Current Events

Stouffville counters with peace at 1812 parade

Stouffville counters with peace at 1812 parade Dick Benner, editor/publisher Canadian Mennonite STOUFFVILLE, ONT.

Peace church members gather at the settlement site on Main Street, where an historical marker notes that Abraham and Elizabeth Reesor-Stouffer settled the town. MCC's Care and Share Thrift shop is in the background. --Photo by Peter Kear

Some 60 Mennonites, Quakers and Brethren in Christ members, including seniors and children, gathered for a peace church testimony Saturday, June 16, during Stouffville’s commemoration of the War of 1812, complete with a parade of Governor General’s Horse Guard, reports Arnold Neufelt-Fast, one of the organizers of the group.

The commemoration, planned and implemented by the local Member of Parliament, Paul Calandra and endorsed by the town council, did not acknowledge the town’s pacifist founding, despite several appeals by peace church organizers to do so. Stouffville was named after a Mennonite, Abraham Stouffer, who in 1805 along with 55 other families, was seeking religious freedom and refusing to “take up the bayonet and rifle” on religious grounds.

Dressed in white and wearing the Mennonite Central Committee peace buttons (“To remember is to work for PEACE”), the group, led by Neufelt-Fast, reviewed their concerns about the commemoration overlooking the pacifist founding of the town, read peace texts from Jesus, Menno Simons and William Penn and engaged in prayer.

Their key historical concern, said Neufelt-Fast, was the government’s overlooking the fact that Mennonites, Brethren in Christ, and Quakers were the predominant settler groups in the areas in which hamlets arose in what is today Whitchurch-Stouffville. No other area in Upper Canada had all three historic peace churches living in such concentration and in such close proximity (Quakers in the northern part of Whitchurch; Mennonites to the south; Tunkers [Brethren in Christ] in the south-west).

“Their response to the War of 1812 was one of conscientious objection,” he said. 
”In the years before (from 1808 and onward), during and after the war, Captain Button had no land in what is today Oak Ridges - Markham, let alone Whitchurch-Stouffville. Only much later (1820s /30s) did some of the next generation of Buttons settle here (Ringwood). According to our Legion's list of vets, two--maybe three--vets came from the area of what is Whitchurch-Stouffville (another five or six had their next generation next kin in this area; eight in total).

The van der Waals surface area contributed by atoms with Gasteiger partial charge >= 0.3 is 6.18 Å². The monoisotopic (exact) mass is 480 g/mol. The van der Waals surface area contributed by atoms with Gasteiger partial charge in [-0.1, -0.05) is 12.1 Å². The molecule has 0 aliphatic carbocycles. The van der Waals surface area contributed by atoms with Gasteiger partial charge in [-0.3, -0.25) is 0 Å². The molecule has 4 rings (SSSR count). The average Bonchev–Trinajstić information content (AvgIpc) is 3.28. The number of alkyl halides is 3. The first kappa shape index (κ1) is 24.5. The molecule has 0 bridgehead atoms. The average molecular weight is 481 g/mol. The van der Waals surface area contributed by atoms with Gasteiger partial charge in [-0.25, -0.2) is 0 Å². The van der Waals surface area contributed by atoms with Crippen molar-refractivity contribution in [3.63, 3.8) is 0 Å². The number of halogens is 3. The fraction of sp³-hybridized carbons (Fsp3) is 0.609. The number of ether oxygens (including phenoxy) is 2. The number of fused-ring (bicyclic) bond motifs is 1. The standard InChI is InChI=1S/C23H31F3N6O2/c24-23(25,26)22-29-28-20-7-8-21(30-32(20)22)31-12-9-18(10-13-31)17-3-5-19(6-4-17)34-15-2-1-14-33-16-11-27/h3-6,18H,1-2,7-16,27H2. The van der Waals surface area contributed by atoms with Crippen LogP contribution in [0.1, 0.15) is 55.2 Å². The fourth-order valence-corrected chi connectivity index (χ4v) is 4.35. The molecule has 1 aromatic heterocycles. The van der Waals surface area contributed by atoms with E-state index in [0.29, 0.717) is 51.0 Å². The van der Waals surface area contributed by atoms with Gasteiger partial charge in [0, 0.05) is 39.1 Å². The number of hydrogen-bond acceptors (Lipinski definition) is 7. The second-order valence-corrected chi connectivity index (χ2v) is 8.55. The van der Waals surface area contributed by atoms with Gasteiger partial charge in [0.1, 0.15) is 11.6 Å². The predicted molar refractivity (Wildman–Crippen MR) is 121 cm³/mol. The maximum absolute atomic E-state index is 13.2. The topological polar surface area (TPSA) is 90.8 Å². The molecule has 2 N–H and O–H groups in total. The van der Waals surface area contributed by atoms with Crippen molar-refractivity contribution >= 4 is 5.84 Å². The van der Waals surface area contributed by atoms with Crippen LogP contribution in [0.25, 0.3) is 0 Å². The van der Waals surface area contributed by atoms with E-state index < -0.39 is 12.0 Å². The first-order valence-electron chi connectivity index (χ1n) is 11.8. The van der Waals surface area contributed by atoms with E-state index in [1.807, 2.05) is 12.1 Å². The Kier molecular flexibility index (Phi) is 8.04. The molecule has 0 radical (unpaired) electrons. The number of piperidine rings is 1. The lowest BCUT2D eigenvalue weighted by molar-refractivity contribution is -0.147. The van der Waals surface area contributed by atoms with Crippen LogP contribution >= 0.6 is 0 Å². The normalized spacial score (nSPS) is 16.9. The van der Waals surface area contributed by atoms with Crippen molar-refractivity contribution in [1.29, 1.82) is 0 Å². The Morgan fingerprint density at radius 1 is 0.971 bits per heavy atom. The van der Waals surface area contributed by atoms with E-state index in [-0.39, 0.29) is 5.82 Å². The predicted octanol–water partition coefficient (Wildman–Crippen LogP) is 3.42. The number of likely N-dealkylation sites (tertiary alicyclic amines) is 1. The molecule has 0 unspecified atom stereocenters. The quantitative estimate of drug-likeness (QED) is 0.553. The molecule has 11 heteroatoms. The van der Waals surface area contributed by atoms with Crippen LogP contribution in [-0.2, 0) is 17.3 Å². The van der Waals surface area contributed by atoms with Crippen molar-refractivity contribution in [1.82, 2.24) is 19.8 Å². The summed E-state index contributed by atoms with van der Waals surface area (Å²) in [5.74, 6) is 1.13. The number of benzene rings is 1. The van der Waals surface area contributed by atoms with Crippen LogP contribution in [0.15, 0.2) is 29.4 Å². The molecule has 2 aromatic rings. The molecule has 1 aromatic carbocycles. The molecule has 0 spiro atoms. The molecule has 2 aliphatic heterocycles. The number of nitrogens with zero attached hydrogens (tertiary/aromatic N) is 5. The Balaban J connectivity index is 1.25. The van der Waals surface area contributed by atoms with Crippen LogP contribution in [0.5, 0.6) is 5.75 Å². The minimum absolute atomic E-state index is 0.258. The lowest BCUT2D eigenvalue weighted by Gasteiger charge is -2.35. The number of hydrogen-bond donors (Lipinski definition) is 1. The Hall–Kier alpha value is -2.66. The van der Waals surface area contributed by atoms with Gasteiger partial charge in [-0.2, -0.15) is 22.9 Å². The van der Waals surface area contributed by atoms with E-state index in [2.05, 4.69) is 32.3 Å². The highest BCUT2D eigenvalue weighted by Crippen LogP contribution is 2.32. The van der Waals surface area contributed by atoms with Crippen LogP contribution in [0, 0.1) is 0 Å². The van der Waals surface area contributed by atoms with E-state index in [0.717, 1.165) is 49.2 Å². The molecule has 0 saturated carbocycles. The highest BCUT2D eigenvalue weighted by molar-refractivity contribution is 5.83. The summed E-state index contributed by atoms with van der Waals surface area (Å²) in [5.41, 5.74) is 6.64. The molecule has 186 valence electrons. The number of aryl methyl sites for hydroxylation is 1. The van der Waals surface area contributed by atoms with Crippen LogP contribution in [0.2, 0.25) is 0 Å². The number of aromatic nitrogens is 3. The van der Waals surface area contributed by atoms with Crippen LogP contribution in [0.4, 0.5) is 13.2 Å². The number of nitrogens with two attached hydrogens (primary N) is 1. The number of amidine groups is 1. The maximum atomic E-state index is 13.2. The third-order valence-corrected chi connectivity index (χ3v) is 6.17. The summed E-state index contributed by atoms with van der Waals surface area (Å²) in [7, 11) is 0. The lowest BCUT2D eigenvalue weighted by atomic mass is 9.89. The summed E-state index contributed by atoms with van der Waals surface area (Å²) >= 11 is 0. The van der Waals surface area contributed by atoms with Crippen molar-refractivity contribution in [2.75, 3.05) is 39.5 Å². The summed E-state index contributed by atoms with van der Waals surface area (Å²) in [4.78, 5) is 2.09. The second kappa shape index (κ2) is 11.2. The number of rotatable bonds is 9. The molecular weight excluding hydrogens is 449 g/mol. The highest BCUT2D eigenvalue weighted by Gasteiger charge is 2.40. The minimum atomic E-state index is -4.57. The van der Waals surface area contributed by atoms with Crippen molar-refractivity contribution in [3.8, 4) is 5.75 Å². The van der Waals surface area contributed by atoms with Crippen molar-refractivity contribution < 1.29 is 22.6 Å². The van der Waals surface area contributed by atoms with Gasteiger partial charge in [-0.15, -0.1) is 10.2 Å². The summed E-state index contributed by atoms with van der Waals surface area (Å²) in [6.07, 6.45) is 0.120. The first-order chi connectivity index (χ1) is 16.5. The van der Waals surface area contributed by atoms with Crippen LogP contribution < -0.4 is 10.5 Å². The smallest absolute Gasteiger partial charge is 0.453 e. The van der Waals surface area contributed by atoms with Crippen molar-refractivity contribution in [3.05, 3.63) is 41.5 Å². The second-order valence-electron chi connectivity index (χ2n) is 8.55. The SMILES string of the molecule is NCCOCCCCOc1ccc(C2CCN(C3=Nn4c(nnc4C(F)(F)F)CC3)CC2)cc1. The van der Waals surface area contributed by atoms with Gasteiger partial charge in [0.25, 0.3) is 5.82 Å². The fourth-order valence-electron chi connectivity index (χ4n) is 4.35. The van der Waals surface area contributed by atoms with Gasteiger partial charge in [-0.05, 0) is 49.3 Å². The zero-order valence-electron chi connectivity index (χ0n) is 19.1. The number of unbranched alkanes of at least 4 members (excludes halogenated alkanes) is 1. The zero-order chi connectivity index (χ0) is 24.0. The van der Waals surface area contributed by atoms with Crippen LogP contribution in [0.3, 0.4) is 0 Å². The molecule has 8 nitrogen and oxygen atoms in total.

“For these reasons the proposal was received as hurtful and divisive for our three church groups. Our history was effectively disqualified, erased and rewritten, with the powerful help of pomp and ceremony, tanks and cavalry. There's a reason why the peace dove is at the top of the W-S crest--it reflects our town's history well. Saturday's reception by the Mayor of a sword from the ‘descendents’ of Button's Calvary, the GG Horse Guard, is a powerful symbolic challenge to our town's historic roots.”

--June 19, 2012






Gadfly - "Theatre of the Beat," in-cooperation with the Community Mennonite Church Stouffville, will be presenting the play "Gadfly: Sam Steiner Dodges the Draft," at 7:00 p.m. on June 1 in the Parkview Auditorium. The play is written and directed by Rebecca Steiner, a member of CMC. Based on Sam's struggle with conscientious objection and pacifism during the Vietnam War, it leads us to reflect about what active peacemaking might look like today. Mark the date on your calendar. In lieu of tickets, the troupe asks for a donation at the door (suggested donation is $10-15). You can call CMC at 905-640-9730 for more information.



On Tuesday evening May 1st 2012, the office of MP Paul Calandra will be proposing to Town Council the "Freedom of the Town of Stouffville" event and parade, celebrating Stouffville's military heritage and role in the War of 1812. It is a very unique ceremony where a town or city bestows honours upon a particular military unit. The formal letter of request begins with a connection to the 200th anniversary of the War of 1812. It notes that the "Governor General's Horse Guards" "traces its local roots back 200 years in the Whitchurch-Stouffville area." The event is proposed as a "unique opportunity for Stouffville residents to celebrate their rich local heritage ..."

This connection of Stouffville’s earliest history to Canada’s military history is a significant concern to Community Mennonite Church Stouffville, of which I am a (ordained) member. Mennonites are a historical peace church, together with Quakers and Brethren in Christ. As you know, Stouffville was founded by Mennonites with the arrival of Abraham Stouffer and his wife Elisabeth Reesor-Stouffer in 1805. In the next ten years (i.e., over the time of the Warof 1812), another 55 families arrived, "three of these families were of military stock; some were Lutherans; a few were Dunkers, i.e., German Baptists, most were Mennonites" (Barkey,Stouffville 1877-1977: A Pictorial History of a Prosperous Ontario Community,p. 4).